1 2001 Physics GRE Solutions 12 2 Why and how I wrote this I needed a way to hold myself accountable for studying for the GRE. Writing this solution g...

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Jewel Helena Austin

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Why and how I wrote this I needed a way to hold myself accountable for studying for the GRE. Writing this solution guide proved not only to be an excellent way of making sure I studied, but also worked really well for retention. Writing a couple of paragraphs per problem really forced me to slow down, and LATEX’ing all of the equations burned them into my memory. I absolutely recommend making one of these guides as a way to study. I wrote each solution to try to make the work for that solution as transparent as possible. That means that in addition to showing more math than is often necessary, I write a significant amount of prose for each problem in an attempt to explain my reasoning. I did this largely in reaction to similar guides I found on the Internet, which usually write as little as possible for each problem. This had the effect of often making the solution obscured while simultaneously making me feel dumb for not getting it. I have attempted to balance this desire for transparency with not showing an insane amount of work. I usually simplify equations down to the level of cancelations, and you’ll probably find yourself rolling your eyes a little bit. I have also attempted, when reasonable, to do the problems first in a rigorous, theorydriven way and then in a speed-friendly test-taking way. I find that the speed-friendly method is much easier to recall if you know the theory underpinning it. In cases like problem 82, which are largely about knowing a fact instead of doing math, I spend time reviewing the theory behind that fact. Thanks to Naomi Gendler and Mike Sommer for their willingness to help me when I had questions. Oh and if you find any typos, please e-mail me. I’ll get you a candy bar, or something. Alex Deich [email protected] September, 2016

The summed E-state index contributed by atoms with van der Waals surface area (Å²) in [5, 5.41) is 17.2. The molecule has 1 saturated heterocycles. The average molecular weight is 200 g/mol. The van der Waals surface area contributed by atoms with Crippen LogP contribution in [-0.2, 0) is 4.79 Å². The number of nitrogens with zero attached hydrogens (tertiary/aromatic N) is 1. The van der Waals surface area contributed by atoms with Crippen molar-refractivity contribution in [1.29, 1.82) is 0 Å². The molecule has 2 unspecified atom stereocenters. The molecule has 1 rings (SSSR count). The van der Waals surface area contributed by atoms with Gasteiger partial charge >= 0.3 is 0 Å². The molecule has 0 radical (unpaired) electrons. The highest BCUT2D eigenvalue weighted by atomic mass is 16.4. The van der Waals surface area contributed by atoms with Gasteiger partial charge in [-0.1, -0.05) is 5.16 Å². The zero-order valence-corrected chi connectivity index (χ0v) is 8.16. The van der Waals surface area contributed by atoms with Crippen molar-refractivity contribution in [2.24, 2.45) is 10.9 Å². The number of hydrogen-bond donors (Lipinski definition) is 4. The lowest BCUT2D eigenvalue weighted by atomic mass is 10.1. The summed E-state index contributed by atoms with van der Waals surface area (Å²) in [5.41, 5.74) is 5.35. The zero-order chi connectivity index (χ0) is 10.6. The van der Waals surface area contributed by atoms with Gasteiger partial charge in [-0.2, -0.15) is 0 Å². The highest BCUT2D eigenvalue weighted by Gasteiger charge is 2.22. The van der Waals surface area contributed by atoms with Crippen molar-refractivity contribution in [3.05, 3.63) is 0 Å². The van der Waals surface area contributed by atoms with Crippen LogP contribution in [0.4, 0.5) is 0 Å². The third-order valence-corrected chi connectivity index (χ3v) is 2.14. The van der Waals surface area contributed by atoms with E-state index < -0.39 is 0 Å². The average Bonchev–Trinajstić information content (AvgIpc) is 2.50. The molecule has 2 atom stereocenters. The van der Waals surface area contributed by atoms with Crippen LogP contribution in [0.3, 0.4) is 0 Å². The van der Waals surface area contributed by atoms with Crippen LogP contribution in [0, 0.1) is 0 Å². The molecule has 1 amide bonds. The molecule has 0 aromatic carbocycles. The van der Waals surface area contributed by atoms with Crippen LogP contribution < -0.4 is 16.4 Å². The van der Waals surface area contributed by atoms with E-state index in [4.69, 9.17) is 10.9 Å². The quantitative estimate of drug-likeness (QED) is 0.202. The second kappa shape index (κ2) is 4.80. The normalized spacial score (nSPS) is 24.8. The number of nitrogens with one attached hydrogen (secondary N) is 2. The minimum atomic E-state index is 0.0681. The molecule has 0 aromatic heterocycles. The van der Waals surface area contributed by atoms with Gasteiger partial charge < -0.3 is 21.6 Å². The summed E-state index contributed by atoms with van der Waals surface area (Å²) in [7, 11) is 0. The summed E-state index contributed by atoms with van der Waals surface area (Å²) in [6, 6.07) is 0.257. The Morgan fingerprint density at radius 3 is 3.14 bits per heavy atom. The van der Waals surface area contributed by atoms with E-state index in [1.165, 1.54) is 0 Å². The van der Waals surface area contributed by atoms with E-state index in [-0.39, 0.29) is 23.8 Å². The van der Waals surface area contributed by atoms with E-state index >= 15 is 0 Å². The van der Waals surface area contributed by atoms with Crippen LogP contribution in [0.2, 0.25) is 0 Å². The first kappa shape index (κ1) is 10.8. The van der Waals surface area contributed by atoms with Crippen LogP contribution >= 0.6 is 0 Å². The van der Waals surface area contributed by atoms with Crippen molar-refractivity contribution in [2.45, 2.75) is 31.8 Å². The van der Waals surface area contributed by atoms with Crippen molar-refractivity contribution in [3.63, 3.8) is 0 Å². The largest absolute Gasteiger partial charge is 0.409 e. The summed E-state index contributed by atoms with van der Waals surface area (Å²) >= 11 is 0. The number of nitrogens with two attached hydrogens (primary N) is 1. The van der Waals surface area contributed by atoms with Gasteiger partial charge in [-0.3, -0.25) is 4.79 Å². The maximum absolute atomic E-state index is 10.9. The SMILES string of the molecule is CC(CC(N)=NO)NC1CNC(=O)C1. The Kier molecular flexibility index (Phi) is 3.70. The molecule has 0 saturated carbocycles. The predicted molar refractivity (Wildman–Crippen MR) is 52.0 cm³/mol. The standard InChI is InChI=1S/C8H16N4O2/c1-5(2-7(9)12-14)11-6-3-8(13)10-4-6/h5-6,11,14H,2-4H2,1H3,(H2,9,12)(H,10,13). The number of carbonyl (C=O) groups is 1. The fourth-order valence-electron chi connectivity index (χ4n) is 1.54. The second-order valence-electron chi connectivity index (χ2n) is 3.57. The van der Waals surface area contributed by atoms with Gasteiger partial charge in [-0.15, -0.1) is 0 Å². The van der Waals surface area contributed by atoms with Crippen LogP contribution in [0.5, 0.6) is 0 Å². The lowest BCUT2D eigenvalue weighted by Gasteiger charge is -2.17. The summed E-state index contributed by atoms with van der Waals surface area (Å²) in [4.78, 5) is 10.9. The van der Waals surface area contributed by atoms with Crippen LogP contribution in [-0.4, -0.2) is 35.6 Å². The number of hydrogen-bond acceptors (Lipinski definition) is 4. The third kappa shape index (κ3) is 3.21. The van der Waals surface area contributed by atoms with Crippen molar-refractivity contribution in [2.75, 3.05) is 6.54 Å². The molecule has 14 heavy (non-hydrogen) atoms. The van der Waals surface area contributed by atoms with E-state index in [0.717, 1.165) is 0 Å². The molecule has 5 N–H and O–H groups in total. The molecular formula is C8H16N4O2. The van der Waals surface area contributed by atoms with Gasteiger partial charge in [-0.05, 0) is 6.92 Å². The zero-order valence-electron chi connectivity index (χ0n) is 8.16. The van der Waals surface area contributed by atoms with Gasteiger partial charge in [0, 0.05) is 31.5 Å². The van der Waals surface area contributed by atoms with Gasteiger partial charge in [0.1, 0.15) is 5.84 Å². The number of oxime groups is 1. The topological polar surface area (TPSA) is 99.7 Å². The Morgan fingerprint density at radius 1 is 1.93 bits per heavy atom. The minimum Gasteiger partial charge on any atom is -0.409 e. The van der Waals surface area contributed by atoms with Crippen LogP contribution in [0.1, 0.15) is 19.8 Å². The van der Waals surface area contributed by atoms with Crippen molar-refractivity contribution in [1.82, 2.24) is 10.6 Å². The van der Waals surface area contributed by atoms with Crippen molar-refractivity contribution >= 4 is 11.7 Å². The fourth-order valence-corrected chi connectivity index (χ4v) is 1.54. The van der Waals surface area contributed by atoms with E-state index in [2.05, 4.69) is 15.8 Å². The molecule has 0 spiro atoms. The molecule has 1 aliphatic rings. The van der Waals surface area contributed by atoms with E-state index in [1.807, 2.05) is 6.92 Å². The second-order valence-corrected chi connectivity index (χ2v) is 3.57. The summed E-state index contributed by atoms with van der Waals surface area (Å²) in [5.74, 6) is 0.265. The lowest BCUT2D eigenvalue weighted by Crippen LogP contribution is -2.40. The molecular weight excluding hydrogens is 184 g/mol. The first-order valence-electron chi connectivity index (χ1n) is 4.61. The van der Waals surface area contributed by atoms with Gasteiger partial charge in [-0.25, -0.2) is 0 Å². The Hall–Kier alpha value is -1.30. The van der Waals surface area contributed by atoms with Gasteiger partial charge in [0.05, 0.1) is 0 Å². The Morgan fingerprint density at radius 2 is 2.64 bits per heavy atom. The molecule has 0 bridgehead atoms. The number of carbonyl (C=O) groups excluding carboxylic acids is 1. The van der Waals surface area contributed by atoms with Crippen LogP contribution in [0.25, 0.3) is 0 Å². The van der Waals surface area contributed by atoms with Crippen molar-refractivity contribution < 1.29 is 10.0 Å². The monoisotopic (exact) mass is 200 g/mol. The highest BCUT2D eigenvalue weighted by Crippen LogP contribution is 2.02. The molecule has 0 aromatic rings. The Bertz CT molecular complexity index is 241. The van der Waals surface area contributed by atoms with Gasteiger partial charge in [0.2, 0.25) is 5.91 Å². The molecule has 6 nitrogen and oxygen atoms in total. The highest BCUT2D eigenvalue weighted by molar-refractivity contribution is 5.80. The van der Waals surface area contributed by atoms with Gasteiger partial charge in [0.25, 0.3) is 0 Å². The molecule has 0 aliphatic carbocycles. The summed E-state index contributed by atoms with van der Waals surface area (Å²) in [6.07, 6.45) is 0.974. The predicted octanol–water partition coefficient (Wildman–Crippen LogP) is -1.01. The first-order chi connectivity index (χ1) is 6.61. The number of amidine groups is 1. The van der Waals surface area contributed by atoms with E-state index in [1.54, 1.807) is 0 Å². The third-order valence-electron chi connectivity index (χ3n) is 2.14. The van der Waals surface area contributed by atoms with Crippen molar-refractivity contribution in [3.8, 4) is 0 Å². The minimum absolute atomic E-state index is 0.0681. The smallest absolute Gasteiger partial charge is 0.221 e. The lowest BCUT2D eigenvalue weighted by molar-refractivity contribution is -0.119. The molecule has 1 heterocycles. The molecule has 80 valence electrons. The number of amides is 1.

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Problems 1 2 3 4 5 6 7 8 9 10 11 12 13 14 15 16 17 18 19 20 21 22 23 24 25 26 27 28 29 30 31 32 33 34 35 36 37 38 39